The final element -- belief -- represents an individual's agreeing to a conformist value system. Hirschi's theory claims that any wavering of such conventional attitudes increases a person's likelihood to participate in deviant activities. This element involves regard for authority and a broad acceptance of societal conventions as being ethically and obligatory (Durkin et al., 1999).

How Social Bonding Theory Affects Conformity in America

In simple words, people attempt to judge and observe things and people correctly and accurately. They typically depend on social indications in the vicinity for helping them interpret a particular situation. A major research work studied the impact of societal pressure exerted by a collection of inaccurate people on a person's drive for accuracy. The author discovered that when an easy task, or one whose solution was clear, was offered to a participant, his/her impetus to complete it correctly reduced the effect of societal pressure from a group that responded wrongly to it. That is, despite all other participants giving a different answer, the participant in question was aware and confident of the right response to that task. Hence, he/she experienced less societal pressure to concur with the wrong cluster (Lumbert, 2005).

But with significant increase in the task's difficulty level, the participant banked on cues from the group, with regard to how to respond. Once again, deliberate wrong answers were given by the group. Apparently, a person who is uncertain about how a task is to be performed, or how he/she is to act, will feel less anxious by deciding to concur with a big group. Another study manipulated group confidence. Once again, the participant was assigned a tough task and the group gave the wrong answer. However, unlike the….....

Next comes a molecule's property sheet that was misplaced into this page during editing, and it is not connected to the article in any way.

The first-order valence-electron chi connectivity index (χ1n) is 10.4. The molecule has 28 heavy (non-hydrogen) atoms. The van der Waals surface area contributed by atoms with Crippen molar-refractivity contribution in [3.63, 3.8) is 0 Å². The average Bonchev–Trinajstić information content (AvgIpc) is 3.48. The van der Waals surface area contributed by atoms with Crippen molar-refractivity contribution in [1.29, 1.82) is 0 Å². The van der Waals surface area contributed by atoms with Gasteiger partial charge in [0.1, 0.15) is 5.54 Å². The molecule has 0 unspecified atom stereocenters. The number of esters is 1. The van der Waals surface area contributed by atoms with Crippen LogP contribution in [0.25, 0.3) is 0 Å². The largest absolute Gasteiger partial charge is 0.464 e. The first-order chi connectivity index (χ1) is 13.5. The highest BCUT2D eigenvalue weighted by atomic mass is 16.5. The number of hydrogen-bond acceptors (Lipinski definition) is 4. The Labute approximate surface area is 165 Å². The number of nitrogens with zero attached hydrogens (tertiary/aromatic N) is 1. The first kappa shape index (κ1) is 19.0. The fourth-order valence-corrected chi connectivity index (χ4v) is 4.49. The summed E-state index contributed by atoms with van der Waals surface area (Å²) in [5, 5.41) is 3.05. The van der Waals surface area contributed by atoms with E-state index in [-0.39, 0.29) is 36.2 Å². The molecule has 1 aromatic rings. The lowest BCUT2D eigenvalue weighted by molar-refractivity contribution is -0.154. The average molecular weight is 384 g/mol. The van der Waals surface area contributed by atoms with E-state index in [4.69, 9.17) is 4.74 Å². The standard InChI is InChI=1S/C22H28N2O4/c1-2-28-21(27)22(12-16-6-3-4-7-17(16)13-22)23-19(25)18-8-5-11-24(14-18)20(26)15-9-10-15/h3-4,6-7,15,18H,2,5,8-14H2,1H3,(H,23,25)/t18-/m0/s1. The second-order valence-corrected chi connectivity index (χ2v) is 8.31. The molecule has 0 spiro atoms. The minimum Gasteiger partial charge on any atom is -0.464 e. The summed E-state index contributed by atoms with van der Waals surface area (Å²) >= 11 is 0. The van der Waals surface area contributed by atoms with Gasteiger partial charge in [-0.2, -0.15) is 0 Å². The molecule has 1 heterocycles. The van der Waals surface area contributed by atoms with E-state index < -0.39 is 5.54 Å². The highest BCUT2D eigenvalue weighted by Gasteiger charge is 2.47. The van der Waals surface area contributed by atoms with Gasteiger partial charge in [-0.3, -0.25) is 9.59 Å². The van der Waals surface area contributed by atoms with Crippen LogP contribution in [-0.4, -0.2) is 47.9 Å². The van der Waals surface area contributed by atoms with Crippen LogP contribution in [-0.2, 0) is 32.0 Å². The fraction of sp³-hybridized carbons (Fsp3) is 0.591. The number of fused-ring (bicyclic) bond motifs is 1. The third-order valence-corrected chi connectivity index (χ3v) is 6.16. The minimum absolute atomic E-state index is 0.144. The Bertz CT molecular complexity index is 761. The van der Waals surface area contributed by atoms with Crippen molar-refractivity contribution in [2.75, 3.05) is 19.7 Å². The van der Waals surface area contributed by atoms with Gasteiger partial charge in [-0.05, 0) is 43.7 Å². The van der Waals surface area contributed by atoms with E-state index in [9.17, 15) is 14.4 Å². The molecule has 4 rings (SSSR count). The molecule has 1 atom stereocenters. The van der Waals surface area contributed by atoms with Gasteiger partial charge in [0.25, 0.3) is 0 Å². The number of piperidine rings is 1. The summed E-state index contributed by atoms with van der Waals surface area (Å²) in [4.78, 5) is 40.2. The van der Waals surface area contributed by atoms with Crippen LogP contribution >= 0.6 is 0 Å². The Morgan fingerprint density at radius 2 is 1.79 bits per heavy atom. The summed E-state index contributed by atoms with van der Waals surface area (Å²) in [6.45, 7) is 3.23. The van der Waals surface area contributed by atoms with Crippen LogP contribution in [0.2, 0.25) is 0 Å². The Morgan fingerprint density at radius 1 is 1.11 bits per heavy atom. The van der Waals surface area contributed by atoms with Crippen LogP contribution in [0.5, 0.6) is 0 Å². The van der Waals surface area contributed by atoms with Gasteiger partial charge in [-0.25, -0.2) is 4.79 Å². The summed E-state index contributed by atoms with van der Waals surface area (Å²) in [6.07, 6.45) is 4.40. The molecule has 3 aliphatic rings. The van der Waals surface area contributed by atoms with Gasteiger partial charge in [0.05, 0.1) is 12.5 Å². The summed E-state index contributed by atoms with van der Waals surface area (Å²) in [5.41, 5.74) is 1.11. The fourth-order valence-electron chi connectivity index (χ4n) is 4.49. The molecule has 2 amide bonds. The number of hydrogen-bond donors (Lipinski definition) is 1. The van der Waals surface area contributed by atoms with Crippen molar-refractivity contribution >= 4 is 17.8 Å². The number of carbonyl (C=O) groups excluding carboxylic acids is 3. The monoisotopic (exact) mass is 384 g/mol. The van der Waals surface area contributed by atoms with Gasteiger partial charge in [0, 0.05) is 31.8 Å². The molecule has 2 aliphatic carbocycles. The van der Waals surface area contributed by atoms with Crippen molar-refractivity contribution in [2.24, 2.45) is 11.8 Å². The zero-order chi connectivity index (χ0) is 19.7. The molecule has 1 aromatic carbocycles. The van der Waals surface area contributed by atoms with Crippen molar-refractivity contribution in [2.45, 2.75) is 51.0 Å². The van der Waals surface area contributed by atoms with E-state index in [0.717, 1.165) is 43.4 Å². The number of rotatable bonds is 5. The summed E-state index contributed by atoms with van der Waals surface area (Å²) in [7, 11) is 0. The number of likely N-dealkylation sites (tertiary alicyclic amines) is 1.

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Baron, R. S., Vandello, J. A., & Brunsman, B. (1996). The forgotten variable in conformity research: Impact of task importance on social influence. Journal of Personality and Social Psychology, 70, 915-927.

Chriss, J. J. (2007). The functions of the social bond. Sociological Quarterly, 48(4), 689-712. doi:10.1111/j.1533-8525.2007.00097.x

Durkin, K., Wolfe, T. and Clark, G. (1999). Social bond theory and binge drinking among college students: A multivariate analysis. College Student Journal, 33: 450-461.

Gosselin, D.K. (2005). Heavy Hands: An Introduction to the Crimes of Family Violence, 3rd Edition, Pearson Education, Inc.

Lumbert, S.P. (2005). Conformity and Group Mentality: Why We Comply, Rochester Institute of Technology.

Pasupathi, M. (1999). Age differences in response to conformity pressure for emotional and nonemotional material. Psychology and Aging, 14, 170-174.

Stinchcombe, Arthur L. (2005). The Logic of Social Research. Chicago: University of Chicago Press.

Wolfzorn, M., Heckert, A. & Heckert, D.M. (2006). POSITIVE DEVIANCE AND SOCIAL BOND THEORY. Free Inquiry in Creative Sociology Vol. 34, No.2, 107-122